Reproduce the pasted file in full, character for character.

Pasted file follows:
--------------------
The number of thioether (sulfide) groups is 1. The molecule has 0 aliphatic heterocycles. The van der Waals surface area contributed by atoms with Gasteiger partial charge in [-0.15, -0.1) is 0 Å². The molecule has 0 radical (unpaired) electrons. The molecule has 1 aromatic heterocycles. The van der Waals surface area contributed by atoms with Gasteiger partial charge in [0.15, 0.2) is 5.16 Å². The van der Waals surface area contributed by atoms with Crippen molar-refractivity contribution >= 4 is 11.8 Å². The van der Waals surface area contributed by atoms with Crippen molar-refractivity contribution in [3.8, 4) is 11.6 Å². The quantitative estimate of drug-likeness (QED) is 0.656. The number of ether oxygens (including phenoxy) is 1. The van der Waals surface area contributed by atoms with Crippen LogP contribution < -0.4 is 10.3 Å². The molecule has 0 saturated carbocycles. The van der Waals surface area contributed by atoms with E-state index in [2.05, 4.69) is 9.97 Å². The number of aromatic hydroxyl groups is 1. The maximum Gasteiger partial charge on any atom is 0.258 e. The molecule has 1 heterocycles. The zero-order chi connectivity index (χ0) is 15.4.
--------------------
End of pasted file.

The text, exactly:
The number of thioether (sulfide) groups is 1. The molecule has 0 aliphatic heterocycles. The van der Waals surface area contributed by atoms with Gasteiger partial charge in [-0.15, -0.1) is 0 Å². The molecule has 0 radical (unpaired) electrons. The molecule has 1 aromatic heterocycles. The van der Waals surface area contributed by atoms with Gasteiger partial charge in [0.15, 0.2) is 5.16 Å². The van der Waals surface area contributed by atoms with Crippen molar-refractivity contribution >= 4 is 11.8 Å². The van der Waals surface area contributed by atoms with Crippen molar-refractivity contribution in [3.8, 4) is 11.6 Å². The quantitative estimate of drug-likeness (QED) is 0.656. The number of ether oxygens (including phenoxy) is 1. The van der Waals surface area contributed by atoms with Crippen LogP contribution < -0.4 is 10.3 Å². The molecule has 0 saturated carbocycles. The van der Waals surface area contributed by atoms with E-state index in [2.05, 4.69) is 9.97 Å². The number of aromatic hydroxyl groups is 1. The maximum Gasteiger partial charge on any atom is 0.258 e. The molecule has 1 heterocycles. The zero-order chi connectivity index (χ0) is 15.4.